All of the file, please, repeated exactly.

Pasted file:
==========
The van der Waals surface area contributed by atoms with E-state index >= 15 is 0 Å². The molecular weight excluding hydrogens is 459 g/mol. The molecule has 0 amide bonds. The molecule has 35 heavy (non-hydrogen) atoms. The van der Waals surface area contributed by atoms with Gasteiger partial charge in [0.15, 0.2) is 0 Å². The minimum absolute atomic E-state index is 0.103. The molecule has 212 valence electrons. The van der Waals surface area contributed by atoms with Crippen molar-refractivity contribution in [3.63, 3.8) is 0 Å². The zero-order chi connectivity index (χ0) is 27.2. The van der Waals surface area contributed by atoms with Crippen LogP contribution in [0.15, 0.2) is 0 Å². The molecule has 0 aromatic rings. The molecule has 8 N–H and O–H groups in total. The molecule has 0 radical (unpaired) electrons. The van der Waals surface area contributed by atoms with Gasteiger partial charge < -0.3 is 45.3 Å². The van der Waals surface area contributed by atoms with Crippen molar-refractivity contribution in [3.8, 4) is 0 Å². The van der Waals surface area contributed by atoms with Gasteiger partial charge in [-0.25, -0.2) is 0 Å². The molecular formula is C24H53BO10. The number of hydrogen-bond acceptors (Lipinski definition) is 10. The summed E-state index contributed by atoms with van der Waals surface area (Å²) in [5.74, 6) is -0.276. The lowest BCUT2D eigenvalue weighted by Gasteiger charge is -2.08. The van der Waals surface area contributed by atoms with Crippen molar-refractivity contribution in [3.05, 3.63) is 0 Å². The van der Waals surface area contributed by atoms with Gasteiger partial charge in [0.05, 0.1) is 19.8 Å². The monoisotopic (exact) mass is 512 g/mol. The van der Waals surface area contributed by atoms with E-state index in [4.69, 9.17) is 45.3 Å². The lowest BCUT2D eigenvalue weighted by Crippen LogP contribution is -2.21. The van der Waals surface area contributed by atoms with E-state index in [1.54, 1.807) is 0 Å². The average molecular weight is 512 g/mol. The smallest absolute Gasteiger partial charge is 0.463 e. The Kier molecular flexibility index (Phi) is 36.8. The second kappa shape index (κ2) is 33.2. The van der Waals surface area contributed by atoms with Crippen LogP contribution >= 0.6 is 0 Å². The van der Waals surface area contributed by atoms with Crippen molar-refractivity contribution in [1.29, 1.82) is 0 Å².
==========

The van der Waals surface area contributed by atoms with E-state index >= 15 is 0 Å². The molecular weight excluding hydrogens is 459 g/mol. The molecule has 0 amide bonds. The molecule has 35 heavy (non-hydrogen) atoms. The van der Waals surface area contributed by atoms with Gasteiger partial charge in [0.15, 0.2) is 0 Å². The minimum absolute atomic E-state index is 0.103. The molecule has 212 valence electrons. The van der Waals surface area contributed by atoms with Crippen molar-refractivity contribution in [3.63, 3.8) is 0 Å². The zero-order chi connectivity index (χ0) is 27.2. The van der Waals surface area contributed by atoms with Crippen LogP contribution in [0.15, 0.2) is 0 Å². The molecule has 0 aromatic rings. The molecule has 8 N–H and O–H groups in total. The molecule has 0 radical (unpaired) electrons. The van der Waals surface area contributed by atoms with Gasteiger partial charge < -0.3 is 45.3 Å². The van der Waals surface area contributed by atoms with Crippen molar-refractivity contribution in [3.8, 4) is 0 Å². The van der Waals surface area contributed by atoms with Gasteiger partial charge in [-0.25, -0.2) is 0 Å². The molecular formula is C24H53BO10. The number of hydrogen-bond acceptors (Lipinski definition) is 10. The summed E-state index contributed by atoms with van der Waals surface area (Å²) in [5.74, 6) is -0.276. The lowest BCUT2D eigenvalue weighted by Gasteiger charge is -2.08. The van der Waals surface area contributed by atoms with Crippen molar-refractivity contribution in [3.05, 3.63) is 0 Å². The van der Waals surface area contributed by atoms with Gasteiger partial charge in [0.05, 0.1) is 19.8 Å². The monoisotopic (exact) mass is 512 g/mol. The van der Waals surface area contributed by atoms with E-state index in [4.69, 9.17) is 45.3 Å². The lowest BCUT2D eigenvalue weighted by Crippen LogP contribution is -2.21. The van der Waals surface area contributed by atoms with E-state index in [1.54, 1.807) is 0 Å². The average molecular weight is 512 g/mol. The smallest absolute Gasteiger partial charge is 0.463 e. The Kier molecular flexibility index (Phi) is 36.8. The second kappa shape index (κ2) is 33.2. The van der Waals surface area contributed by atoms with Crippen LogP contribution >= 0.6 is 0 Å². The van der Waals surface area contributed by atoms with Crippen molar-refractivity contribution in [1.29, 1.82) is 0 Å².